Chemical shifts determined by CP/MAS experiments have been used to characterize the secondary structure of solid polypeptides [16]. In this section, we extend the NMR line shape analysis from Section B.2 to the structural investigation of solid proteins and polypeptides.

Solution NMR lines tend toward Lorentzian shapes in the limit where 7*i = T2. Restricted molecular motion in the solid state gives rise to a statistical ensemble of Lorentzian lines for a given type of nucleus. The resulting broad line has Gaussian nature. Therefore, powdered samples characterized by little intermolecular motion should have Gaussian line shapes. Proteins and other polymers that might be expected to have some degree of molecular motion even in the solid will feature CP/MAS peaks with a fraction of Lorentzian character roughly proportional to the degree of motion.

Nonlinear regression analysis of CP/MAS data onto the appropriate Gaussian, Lorentzian, or mixed Gaussian-Lorentzian model (Section 3.B.2 and Table 3.8) yields the fraction of Lorentzian character of the peaks. An increased amount of Lorentzian character suggested increased local mobility of protein and polypeptide subunits.

Solid adamantane was investigated first as a standard. This small rigid molecule should have pure Gaussian shapes for both of its CP/MAS 13C lines. Indeed the all-Gaussian model gave a better fit than the Gaussian-Lorentzian model in nonlinear regression analysis. Peak areas were within 1% of values computed from the number of carbons in the molecule.

Figure 8.10 shows the CP/MAS 13C spectrum and nonlinear regression results for glutamic acid, and Figure 8.11 shows the results for polyglutamic

Figure 8.10 CP/MAS 13C NMR spectrum of solid glutamic acid. Points are experimental, and outer envelope line represents the best fit by nonlinear regression onto a multiple Gaussian-Lorentzian peak model (Table 3.8). Underlying peaks are the components computed from results of the nonlinear regression analysis. (The authors thank Dr. M. Alaimo for the original data.)

Figure 8.10 CP/MAS 13C NMR spectrum of solid glutamic acid. Points are experimental, and outer envelope line represents the best fit by nonlinear regression onto a multiple Gaussian-Lorentzian peak model (Table 3.8). Underlying peaks are the components computed from results of the nonlinear regression analysis. (The authors thank Dr. M. Alaimo for the original data.)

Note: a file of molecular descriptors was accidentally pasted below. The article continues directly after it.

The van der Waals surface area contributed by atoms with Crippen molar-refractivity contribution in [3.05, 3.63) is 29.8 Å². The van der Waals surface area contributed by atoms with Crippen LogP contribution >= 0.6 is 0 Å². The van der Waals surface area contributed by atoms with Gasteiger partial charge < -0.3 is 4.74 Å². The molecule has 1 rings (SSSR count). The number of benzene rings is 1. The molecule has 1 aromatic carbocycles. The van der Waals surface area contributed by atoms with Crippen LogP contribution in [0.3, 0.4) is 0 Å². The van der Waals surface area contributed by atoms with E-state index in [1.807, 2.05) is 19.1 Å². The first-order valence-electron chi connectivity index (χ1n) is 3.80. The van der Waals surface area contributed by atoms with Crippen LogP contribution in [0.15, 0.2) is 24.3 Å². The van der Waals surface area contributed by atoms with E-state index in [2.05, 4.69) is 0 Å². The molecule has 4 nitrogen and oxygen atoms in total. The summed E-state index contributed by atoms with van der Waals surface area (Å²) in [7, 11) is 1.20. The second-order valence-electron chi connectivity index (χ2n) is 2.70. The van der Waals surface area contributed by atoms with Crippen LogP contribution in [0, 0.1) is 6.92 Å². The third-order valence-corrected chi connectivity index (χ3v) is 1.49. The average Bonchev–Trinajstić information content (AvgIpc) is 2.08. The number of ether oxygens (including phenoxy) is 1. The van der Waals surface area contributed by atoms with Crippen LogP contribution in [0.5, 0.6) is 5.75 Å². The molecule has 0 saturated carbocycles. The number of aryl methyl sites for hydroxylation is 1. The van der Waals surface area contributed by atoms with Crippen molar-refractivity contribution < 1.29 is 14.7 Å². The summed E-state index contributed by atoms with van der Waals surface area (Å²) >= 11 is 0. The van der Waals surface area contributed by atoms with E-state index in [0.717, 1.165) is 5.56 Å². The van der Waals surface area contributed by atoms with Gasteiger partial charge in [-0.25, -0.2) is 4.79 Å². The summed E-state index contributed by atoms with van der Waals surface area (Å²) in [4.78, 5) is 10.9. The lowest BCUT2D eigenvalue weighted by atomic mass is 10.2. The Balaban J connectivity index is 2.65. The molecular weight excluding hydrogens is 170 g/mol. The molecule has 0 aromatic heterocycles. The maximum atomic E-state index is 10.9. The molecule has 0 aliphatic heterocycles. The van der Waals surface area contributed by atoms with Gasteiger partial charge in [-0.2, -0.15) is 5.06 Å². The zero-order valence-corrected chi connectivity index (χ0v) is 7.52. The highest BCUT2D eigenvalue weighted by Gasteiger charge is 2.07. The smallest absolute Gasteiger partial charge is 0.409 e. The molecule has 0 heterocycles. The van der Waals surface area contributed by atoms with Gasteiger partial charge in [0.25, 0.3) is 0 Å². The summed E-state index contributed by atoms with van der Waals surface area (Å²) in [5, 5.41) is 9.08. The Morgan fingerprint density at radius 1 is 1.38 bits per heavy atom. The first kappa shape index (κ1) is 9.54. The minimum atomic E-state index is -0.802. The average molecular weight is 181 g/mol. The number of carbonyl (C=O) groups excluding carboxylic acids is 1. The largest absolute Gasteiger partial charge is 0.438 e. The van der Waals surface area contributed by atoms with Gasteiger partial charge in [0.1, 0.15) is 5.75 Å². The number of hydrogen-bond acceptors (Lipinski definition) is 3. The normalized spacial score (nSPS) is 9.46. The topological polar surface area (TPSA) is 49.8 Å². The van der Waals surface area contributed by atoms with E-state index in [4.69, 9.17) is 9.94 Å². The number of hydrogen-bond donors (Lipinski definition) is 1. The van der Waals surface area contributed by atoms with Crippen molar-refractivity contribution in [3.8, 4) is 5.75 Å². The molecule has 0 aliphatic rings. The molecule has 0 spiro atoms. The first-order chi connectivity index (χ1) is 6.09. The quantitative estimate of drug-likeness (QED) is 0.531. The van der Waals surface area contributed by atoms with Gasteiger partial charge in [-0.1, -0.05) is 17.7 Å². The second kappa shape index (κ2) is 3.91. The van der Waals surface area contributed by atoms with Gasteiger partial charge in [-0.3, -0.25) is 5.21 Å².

Figure 8.11 CP/MAS l3C NMR spectrum of powdered polyglutamic acid. Points are experimental, and outer envelope line represents the best fit by nonlinear regression onto a multiple Gaussian-Lorentzian peak model (Table 3.8). Underlying peaks are the components computed from results of the nonlinear regression analysis. (The authors thank Dr. M. Alaimo for the original data.)

Figure 8.11 CP/MAS l3C NMR spectrum of powdered polyglutamic acid. Points are experimental, and outer envelope line represents the best fit by nonlinear regression onto a multiple Gaussian-Lorentzian peak model (Table 3.8). Underlying peaks are the components computed from results of the nonlinear regression analysis. (The authors thank Dr. M. Alaimo for the original data.)

acid. The carbonyl resonances at about 170-175 ppm are approximately 80% Gaussian for both samples when using nonlinear regression onto the Gaussian-Lorentzian model (Table 3.8). One problem that can be seen in fitting the very narrow lines of glutamic acid is that a limited number of data points are available. This is probably responsible for the errors seen at the maxima of the peaks in the glutamic acid spectrum. Polyglutamic acid, with broader peaks, has more data points and shows better agreement between the data and the model at the peak..

The methyl and methylene peaks in the 5-70 ppm regions of the glutamic acid and polyglutamic acid spectra were predominantly Gaussian. Peaks for the polypeptide are significantly broader than for the monomeric glutamic acid. This broadening can be attributed to motion of the backbone secondary structure of polyglutamic acid.

Nonlinear regression analysis of the CP/MAS 13C spectrum of the protein lysozyme (Figure 8.12) revealed different motion characteristics from poly-

Figure 8.12 CP/MAS 13C NMR spectrum of solid lysozyme. Points are experimental, and outer envelope line represents the best fit by nonlinear regression onto a multiple Gaussian-Lorentzian peak model (Table 3.8). Underlying peaks are the components computed from results of the nonlinear regression analysis. (The authors thank Dr. M, Alaimo for the original data.)

Figure 8.12 CP/MAS 13C NMR spectrum of solid lysozyme. Points are experimental, and outer envelope line represents the best fit by nonlinear regression onto a multiple Gaussian-Lorentzian peak model (Table 3.8). Underlying peaks are the components computed from results of the nonlinear regression analysis. (The authors thank Dr. M, Alaimo for the original data.)

glutamic acid. Lysozyme has a carbonyl resonance with 50% Lorentzian character, indicating a rather high degree of motion. The methyl and methylene peaks were largely Gaussian.

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